A brief history of the LNG site on Tacoma’s Tideflats
The future of the Port of Tacoma and what that looks like is top of mind for the six candidates running for two open seats on the Port of Tacoma commission.
Issues with transparency and community outreach in regard to the port’s operations and property management have been topics raised repeatedly in public comment periods, both at port commission meetings and also Tacoma City Council meetings.
Puget Sound Energy’s liquefied natural gas plant project, now facing a legal challenge as it makes its way through permitting, has been a focal point in taking those issues to the next level.
During two separate editorial board meetings with The News Tribune earlier this month, we asked port candidates about LNG and their views of how the port could improve community relations and outreach.
Position 3 candidates Frank Boykin, Justin Camarata and Deanna Keller are seeking the seat being vacated by Commission Vice President Don Johnson, whose term ends in December.
Position 5 candidates Kristin Ang, Dave Bryant and Shelly Schlumpf are seeking the seat being vacated by Commission President Clare Petrich, whose term ends in December.
Both spots are four-year, nonpartisan terms. The top two vote getters in each race in the Aug. 6 primary will move on to November’s general election.
The answers have been edited for length:
Where do you stand on the LNG project at the port and why?
Position 3 candidates
Boykin: I really support looking at cleaner energy sources, not just here, but certainly here and around the Puget Sound region.
I also believe we should be moving away from petroleum-based energy sources like diesel. This is a transitory period. This is not a panacea, any more than this is how the story ends.
I can only be thoughtful and rely on those who have actually shown up with credentials to help us make the difficult decision.
I am in favor of the project moving forward. I believe that we should continue to look at this again, as a transitory scenario. This is better than what we have right now. And I absolutely believe when we have an opportunity to look at different or cleaner energy sources, we absolutely should move toward sustainability in that situation as well. Consistency is very important with all the right reasons to protect the community, and protect really the mission of the port, which is ensuring that we have ships and cargo, more business and more jobs with this community to move forward.
Camarata: I don’t believe LNG is a good project for Tacoma.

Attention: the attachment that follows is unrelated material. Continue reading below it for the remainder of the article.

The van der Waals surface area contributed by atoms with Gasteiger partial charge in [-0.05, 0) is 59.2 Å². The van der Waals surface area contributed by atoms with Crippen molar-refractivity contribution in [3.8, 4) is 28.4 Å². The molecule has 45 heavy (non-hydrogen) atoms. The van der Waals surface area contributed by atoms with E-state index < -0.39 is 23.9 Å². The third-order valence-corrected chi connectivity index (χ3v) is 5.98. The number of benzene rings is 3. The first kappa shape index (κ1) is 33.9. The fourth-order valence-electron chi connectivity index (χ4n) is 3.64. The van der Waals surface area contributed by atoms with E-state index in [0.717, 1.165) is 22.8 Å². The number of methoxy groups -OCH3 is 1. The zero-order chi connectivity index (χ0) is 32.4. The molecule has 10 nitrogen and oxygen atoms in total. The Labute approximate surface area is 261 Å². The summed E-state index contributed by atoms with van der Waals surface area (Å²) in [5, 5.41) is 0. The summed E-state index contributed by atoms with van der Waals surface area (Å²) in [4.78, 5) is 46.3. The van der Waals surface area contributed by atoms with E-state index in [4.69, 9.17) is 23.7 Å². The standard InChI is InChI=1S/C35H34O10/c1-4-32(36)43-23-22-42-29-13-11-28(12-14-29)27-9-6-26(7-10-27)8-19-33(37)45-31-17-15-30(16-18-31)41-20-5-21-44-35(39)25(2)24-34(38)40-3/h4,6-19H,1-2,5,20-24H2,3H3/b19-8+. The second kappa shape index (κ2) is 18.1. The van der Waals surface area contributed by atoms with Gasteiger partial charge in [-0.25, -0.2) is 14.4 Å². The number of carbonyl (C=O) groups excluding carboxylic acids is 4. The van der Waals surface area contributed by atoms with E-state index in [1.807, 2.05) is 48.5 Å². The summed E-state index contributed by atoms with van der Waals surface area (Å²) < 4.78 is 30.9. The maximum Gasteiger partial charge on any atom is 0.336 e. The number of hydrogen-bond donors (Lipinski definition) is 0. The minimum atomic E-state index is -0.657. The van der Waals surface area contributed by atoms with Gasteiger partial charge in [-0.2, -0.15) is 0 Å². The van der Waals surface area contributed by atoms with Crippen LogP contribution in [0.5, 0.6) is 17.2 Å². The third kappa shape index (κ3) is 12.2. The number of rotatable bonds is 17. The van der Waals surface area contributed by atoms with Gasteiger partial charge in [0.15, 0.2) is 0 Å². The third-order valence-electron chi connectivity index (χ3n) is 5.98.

There are all kinds of land rights that are at play with this. It is ultimately a fossil fuel. We signed a very long-term lease for it at a time where, again, by even some of their own estimates, this is a technology in decline that’s not going to be widely used or implemented two or three decades from now.
So I think there are a number of problems with it. Yes, it does burn cleaner at the site of consumption. But there’s a number of arguments that I don’t feel are particularly good. One of them being that it’s cleaner at the docks, because in a lot of these ships that are being retrofitted, they’re still using two engines. And so what will happen is that the ship will leave the dock and not switch to the LNG engine until about 100 miles away. And so that means all of the problems with diesel are still happening at the actual terminals.
I understand some of the arguments for it. But I don’t support it. And it’s not the direction the port needs to go.
Keller: I believe that it’s a transitionary fuel. I did look at (PSE’s) environmental impact study ... and it is better than what we’ve got going now. We have workers at the port breathing in diesel particulates and bunker oil fumes.
We need to find, as an employer, some way to be able to make it healthier for people at the port, not just the people who are working there, but also the people living around there.
It’s better all the way across — everything that I’ve read, all the research that I’ve read — it is better at this point in time. We still need to be looking for other ways, cleaner ways to be able to fuel. But it’s almost like, let’s say that someone’s mother has cancer, and you use the best possible technology to fight that cancer. You don’t wait 20 years for the next best medication, you do what you can right now to be able to make it better right now while you’re looking forward for the next piece of that.
Position 5 candidates
Ang: I am not supportive of the project based on environmental and economic reasons.
The LNG project is a case study of what the port’s weakness is, which is a lack of comprehensive public engagement plan. But also it showed its fractured relationship with the Puyallup Tribe of Indians, which is an economic engine in itself. They should actually be developing projects together.